The primary objective of this research was to improve our understanding of the water quality effects of thermochemical bioenergy production processes that can be applied to wet organic-laden wastes, such as animal manures, municipal wastewater, and food processing wastes. In particular, we analyzed the impacts of a novel integrated process combining algal wastewater treatment with hydrothermal liquefaction (HTL) on the fate of emerging bioactive contaminants (e.g., pharmaceuticals, estrogenic compounds, antibiotic-resistance genes, etc.) and the potential for wastewater reuse. We hypothesized and then confirmed that the elevated temperature and pressure of an HTL process can effectively convert the bioactive organic compounds into bioenergy products or otherwise break them down to inactive forms. High performance liquid chromatography (HPLC) with a photodiode array (PDA) detector was used to quantify emerging contaminants (florfenicol, ceftiofur, and estrone) before and after HTL treatment showed the removal of tested bioactive compounds to below detection limits when HTL was operated at 250°C for 60 min or at 300°C for ≥ 15 min. Complete breakdown or inactivation of antibiotic-resistance genes in wastewaters by the HTL process was also obtained at all tested HTL conditions (250-300°C, 15-60 min reaction time). The presence of HTL feedstocks such as swine manure or Spirulina algae reduced the removal of bioactive compounds and plasmid DNA when HTL was operated at 250°C for a short retention time (15 min). However, this effect was minimal when HTL was operated at 250°C for 60 min or at 300°C for ≥ 15 min. Detailed analysis of the aqueous product of HTL, also called HTL wastewater (HTL-WW), showed the occurrence of hundreds of nitrogenous organic compounds (NOCs). Reference materials for nine of the most significant NOC peaks were obtained and used to positively identify and quantify their concentrations. The chronic cytotoxicity effects of these NOCs were evaluated using a Chinese hamster ovary (CHO) cell assay, and found that the rank order for chronic cytotoxicity of these NOCs was 3-dimethylaminophenol > 2,2,6,6-tetramethyl-4-piperidinone > 2,6-dimethyl-3-pyridinol > 2-picoline > pyridine > 1-methyl-2-pyrrolidinone > σ-valerolactam > 2-pyrrolidinone > ε-caprolactam. However, none of the individual NOC compounds exhibited cytotoxicity at concentrations found in HTL-WW. In contrast, the complete mixture of organics extracted from HTL-WW showed significant cytotoxicity, with our results indicating that only 7.5% of HTL-WW would induce a 50% reduction in CHO cell density. Further testing showed three out of eight tested NOCs could cause 50% inhibition of algal growth at their detected concentration in HTL-WW. In addition, we found that treatment of HTL-WW with a batch-fed algal bioreactor could effectively remove more than 99% of NOCs after seven days of operation and 40% of the CHO chronic toxicity. We also found that over 90% of the CHO toxicity could be eliminated by filtering with granular activated carbon (GAC) after algal bioreactor treatment. These post-treatments of HTL-WW synergistically integrate with HTL bioenergy production because both the GAC and the algal biomass from the bioreactor can potentially be fed back into HTL to generate additional biocrude oil, which facilitates beneficial reuse of the nutrient content of HTL-WW. All in all, this novel treatment approach offers significant advantages for reducing the potential toxicity risks associated with byproducts of HTL bioenergy production and for improving wastewater effluent quality for subsequent water reuse applications.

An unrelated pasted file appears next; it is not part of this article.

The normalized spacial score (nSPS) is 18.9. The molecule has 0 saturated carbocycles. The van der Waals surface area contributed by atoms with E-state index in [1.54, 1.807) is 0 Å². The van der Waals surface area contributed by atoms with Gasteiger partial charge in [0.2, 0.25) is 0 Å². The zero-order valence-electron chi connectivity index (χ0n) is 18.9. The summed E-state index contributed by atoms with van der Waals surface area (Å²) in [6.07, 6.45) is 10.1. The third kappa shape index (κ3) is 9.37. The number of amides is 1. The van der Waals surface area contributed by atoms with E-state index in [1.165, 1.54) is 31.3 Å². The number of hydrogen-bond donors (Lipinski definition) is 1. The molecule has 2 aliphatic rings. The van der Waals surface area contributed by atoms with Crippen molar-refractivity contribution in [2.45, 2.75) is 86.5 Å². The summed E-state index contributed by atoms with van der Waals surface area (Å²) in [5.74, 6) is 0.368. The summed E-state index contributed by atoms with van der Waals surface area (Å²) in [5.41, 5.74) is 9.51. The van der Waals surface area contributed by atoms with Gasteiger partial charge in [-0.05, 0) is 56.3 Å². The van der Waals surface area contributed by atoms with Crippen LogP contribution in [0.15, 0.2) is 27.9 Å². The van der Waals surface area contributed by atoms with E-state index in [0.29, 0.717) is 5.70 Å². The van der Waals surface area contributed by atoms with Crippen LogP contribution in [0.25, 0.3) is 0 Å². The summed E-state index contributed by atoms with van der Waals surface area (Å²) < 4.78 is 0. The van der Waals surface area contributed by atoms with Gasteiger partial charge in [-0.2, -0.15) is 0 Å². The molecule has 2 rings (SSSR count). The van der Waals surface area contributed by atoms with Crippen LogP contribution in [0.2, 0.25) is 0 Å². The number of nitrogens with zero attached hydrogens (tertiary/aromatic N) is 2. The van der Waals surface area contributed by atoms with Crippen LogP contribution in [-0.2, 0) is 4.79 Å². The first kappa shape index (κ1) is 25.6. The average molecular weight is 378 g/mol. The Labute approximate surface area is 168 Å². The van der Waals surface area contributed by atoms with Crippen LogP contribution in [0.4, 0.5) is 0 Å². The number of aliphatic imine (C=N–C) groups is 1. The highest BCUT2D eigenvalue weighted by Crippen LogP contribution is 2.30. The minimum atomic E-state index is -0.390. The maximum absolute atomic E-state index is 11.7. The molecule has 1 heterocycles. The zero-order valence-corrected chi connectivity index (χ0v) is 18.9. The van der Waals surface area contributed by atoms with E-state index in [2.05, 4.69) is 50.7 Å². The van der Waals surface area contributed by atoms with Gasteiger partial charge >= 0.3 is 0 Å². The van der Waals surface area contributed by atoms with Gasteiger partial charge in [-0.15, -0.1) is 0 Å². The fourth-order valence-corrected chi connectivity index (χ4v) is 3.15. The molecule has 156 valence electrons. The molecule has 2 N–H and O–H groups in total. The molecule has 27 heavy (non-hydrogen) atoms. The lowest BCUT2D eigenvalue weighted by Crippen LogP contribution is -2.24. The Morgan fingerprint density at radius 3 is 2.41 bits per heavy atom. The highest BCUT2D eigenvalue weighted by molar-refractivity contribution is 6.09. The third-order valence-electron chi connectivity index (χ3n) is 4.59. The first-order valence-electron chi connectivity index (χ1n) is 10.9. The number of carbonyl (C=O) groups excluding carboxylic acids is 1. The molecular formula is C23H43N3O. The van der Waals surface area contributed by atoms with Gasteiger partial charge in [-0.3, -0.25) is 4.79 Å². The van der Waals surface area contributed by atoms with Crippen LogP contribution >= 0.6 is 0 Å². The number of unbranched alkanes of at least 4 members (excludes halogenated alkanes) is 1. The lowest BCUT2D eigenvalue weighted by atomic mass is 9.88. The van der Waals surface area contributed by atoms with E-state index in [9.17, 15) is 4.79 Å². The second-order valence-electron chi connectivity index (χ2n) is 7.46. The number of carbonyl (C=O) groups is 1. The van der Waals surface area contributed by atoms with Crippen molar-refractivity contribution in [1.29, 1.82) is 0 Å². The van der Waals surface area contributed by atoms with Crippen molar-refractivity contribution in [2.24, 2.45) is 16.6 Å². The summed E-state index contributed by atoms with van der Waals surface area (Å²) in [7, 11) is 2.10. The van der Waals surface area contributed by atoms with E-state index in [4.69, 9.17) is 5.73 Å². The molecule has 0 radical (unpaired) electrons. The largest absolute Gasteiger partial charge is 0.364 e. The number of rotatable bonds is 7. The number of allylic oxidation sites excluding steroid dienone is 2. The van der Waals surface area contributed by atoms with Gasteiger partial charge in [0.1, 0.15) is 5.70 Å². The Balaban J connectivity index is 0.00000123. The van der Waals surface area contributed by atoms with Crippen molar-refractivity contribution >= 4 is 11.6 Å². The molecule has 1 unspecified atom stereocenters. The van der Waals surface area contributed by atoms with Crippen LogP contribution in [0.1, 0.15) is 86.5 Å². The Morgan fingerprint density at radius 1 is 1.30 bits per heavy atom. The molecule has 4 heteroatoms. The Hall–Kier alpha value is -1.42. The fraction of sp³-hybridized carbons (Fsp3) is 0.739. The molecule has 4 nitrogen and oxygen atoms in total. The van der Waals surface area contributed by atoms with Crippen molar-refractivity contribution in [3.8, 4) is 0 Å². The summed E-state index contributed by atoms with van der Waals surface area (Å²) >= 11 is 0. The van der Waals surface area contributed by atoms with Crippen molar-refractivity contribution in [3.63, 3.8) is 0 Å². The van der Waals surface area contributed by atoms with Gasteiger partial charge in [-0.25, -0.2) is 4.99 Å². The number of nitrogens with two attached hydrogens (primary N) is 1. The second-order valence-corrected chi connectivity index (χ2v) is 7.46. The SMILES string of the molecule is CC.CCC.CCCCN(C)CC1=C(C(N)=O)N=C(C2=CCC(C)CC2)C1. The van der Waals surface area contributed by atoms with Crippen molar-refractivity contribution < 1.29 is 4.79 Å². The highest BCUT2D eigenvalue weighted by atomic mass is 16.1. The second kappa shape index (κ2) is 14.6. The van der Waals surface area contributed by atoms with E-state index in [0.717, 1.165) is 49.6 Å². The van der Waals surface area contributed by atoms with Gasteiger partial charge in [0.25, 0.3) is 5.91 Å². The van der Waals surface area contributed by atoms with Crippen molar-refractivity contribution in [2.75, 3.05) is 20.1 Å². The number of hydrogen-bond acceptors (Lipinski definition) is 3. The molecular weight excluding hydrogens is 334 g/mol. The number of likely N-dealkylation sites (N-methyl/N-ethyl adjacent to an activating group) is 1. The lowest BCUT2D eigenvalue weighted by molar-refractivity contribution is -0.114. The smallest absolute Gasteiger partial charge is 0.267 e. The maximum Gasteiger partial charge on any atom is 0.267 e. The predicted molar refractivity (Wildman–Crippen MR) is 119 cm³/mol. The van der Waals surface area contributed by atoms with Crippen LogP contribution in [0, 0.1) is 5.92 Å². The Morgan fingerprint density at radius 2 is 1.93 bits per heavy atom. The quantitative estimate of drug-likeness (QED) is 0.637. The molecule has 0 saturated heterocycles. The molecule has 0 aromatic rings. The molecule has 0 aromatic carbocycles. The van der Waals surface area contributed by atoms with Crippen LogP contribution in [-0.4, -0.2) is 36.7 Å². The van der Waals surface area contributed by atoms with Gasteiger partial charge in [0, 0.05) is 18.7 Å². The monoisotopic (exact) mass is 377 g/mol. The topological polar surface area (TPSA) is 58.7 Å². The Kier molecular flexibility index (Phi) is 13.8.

|Name||TR series (Illinois Sustainable Technology Center)|
- Emerging contaminants
- Water reuse
- Wastewater treatment
- Waste to energy